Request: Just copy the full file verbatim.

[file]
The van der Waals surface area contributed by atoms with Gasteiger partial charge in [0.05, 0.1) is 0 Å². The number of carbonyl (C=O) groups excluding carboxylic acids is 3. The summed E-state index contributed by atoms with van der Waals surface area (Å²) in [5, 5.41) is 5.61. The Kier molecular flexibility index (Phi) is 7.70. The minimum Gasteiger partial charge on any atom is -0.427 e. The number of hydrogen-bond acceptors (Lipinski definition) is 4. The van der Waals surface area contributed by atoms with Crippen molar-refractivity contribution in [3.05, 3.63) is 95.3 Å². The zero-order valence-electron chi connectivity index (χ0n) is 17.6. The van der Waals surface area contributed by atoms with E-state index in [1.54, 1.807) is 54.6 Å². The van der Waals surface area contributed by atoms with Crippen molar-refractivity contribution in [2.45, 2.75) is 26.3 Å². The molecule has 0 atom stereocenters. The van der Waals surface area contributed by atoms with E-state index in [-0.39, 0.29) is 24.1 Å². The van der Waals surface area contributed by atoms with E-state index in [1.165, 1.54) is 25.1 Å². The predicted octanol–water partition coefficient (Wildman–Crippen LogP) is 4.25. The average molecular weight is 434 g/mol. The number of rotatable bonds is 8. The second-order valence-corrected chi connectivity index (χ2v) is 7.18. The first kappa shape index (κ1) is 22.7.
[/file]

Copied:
The van der Waals surface area contributed by atoms with Gasteiger partial charge in [0.05, 0.1) is 0 Å². The number of carbonyl (C=O) groups excluding carboxylic acids is 3. The summed E-state index contributed by atoms with van der Waals surface area (Å²) in [5, 5.41) is 5.61. The Kier molecular flexibility index (Phi) is 7.70. The minimum Gasteiger partial charge on any atom is -0.427 e. The number of hydrogen-bond acceptors (Lipinski definition) is 4. The van der Waals surface area contributed by atoms with Crippen molar-refractivity contribution in [3.05, 3.63) is 95.3 Å². The zero-order valence-electron chi connectivity index (χ0n) is 17.6. The van der Waals surface area contributed by atoms with E-state index in [1.54, 1.807) is 54.6 Å². The van der Waals surface area contributed by atoms with Crippen molar-refractivity contribution in [2.45, 2.75) is 26.3 Å². The molecule has 0 atom stereocenters. The van der Waals surface area contributed by atoms with E-state index in [-0.39, 0.29) is 24.1 Å². The van der Waals surface area contributed by atoms with E-state index in [1.165, 1.54) is 25.1 Å². The predicted octanol–water partition coefficient (Wildman–Crippen LogP) is 4.25. The average molecular weight is 434 g/mol. The number of rotatable bonds is 8. The second-order valence-corrected chi connectivity index (χ2v) is 7.18. The first kappa shape index (κ1) is 22.7.